"I don't like sand. It's coarse and rough and irritating and it gets everywhere."
Yeah, I'm sure it does bud, I'm gonna take a hard pass on that one.
I suppose another point of contention with the whole Star Wars thing is lightsabers. Granted, Darth Maul didn't look all that unhappy when he got cut in half like a warm stick of butter, just complacent... to be now two sticks of warm butter. I like to imagine getting cut in half by a lightsaber is a pretty freeing experience in two ways.
One being in terms of this movie which is that the girl on the cover's ultimate sexual desire is trying to sleep, only to get woken up by the horny corpse of Count Dooku, who's energy level has reached max capacity so he is ready to throw down and shouting "YOU'VE ALWAYS LIKED THE VIOLENCE" even though it's like three in the morning and she is like "dude please" but unphased he sticks his S E X Y decomposing fingers in her mouth and she realizes all she ever wanted was to lick a dead person's hand before getting her second favorite shirt ripped so she can be whipped (her favorite was ripped earlier in the film for similar means) and then knowing that the only way society will accept her having sex with a dead body is to boop herself, so she boops herself and that's the message you can take away kids, is that if you ever doing some kooky shit like banging dead bodies, just kill yourself, because dead people are historically super chill about getting handjobs.
The second way it's freeing is that Darth Maul's torso was freed from his legs, which as far as we can tell by the look on his face must not be that bad. While we are here I will state for the record that when playing this game for Insidious, I said I would Hit/Spoon the Red Faced Demon, so I think kind of by default I have to Hit/Spoon Darth Maul. He could be a cool guy I think if the Phantom Menace let him be something more than a 0.5 Dimensional character.
This is getting a little bit long so I will just list off my Top picks that I haven't yet mentioned for each list.
1. The entire planet of Alderaan
Spit at it/Tie a live raccoon to it
1. The entirety of the Senate either all at once or as individuals
And that concludes this edition of Hit or Spit at it/Spoon it or Tie a Live Raccoon to it. I want to thank everyone who came out, and while you might all be thinking that I am a monster, just remember you read all the way till the bitter slug man end and also I didn't make a movie where having misogynistic sex with Christopher Lee's corpse was supposed to be an erotic thing.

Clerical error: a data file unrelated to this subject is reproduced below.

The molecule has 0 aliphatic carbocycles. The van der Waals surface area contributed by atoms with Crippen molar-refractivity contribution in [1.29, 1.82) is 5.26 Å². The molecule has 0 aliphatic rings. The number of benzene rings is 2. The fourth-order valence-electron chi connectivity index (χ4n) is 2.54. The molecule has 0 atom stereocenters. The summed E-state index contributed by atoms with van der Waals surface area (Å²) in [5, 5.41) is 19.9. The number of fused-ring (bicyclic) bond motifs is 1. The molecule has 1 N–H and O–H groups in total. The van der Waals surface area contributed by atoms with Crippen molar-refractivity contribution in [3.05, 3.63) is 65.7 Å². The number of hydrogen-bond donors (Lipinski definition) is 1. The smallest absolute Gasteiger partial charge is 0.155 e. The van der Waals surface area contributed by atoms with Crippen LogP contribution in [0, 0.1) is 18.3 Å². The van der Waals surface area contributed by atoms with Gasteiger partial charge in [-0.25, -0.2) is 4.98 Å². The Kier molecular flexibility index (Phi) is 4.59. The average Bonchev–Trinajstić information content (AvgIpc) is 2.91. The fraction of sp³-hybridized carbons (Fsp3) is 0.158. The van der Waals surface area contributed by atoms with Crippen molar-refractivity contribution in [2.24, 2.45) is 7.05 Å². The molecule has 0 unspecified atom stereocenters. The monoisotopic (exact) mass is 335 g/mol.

This isn't even Mario Bava's weirdest or most offensive movie.
The things I publish on the internet.
|I love it when the public reception is very different from the specialized critics. It's refreshing to see so many people thinking for themselves and "daring" to vehemently disagree with the critics.
Of all the eight (!) films in the "SAW" franchise, this is the most well received by the public with 92% approval in RT, against only 34% critical approval. This difference isn't uncommon for the franchise, but it's still something remarkable, especially if we take into account the 7-year hiatus between this and last sequel, and the horrible reception it had on both sides.
Speaking about the film itself, "Jigsaw" is far from being as shocking and mind-blowing as the best films of the franchise (the original and SAW II).
It looks more like a gift for the fans that tries to recreate iconic images, reference the past, and exalt the icons, rather than try to innovate, abandoning its roots.
I have nothing against it. On the contrary. It's good to see that the directors' commitment has been geared much more towards pleasing old fans than winning new ones.
But not everything is nostalgia. Mainly on the technical side, "Jigsaw" is superior to previous films and has a less "polluted" style. Everything here is well colored, well framed and well polished.
CGI has its flaws but overall it's very well executed, as well as the practical effects that are top notch. The practical effect used in the death with the syringes is especially distressing with all that swelling and pulsation in the victim's temple. I love it.
In favor of this photogenic carnage, the characteristic tension of the death scenes/traps was left aside. In addition, the characters don't have a constant personality. They radically change behavior throughout the film, making it difficult for you to identify with any of them.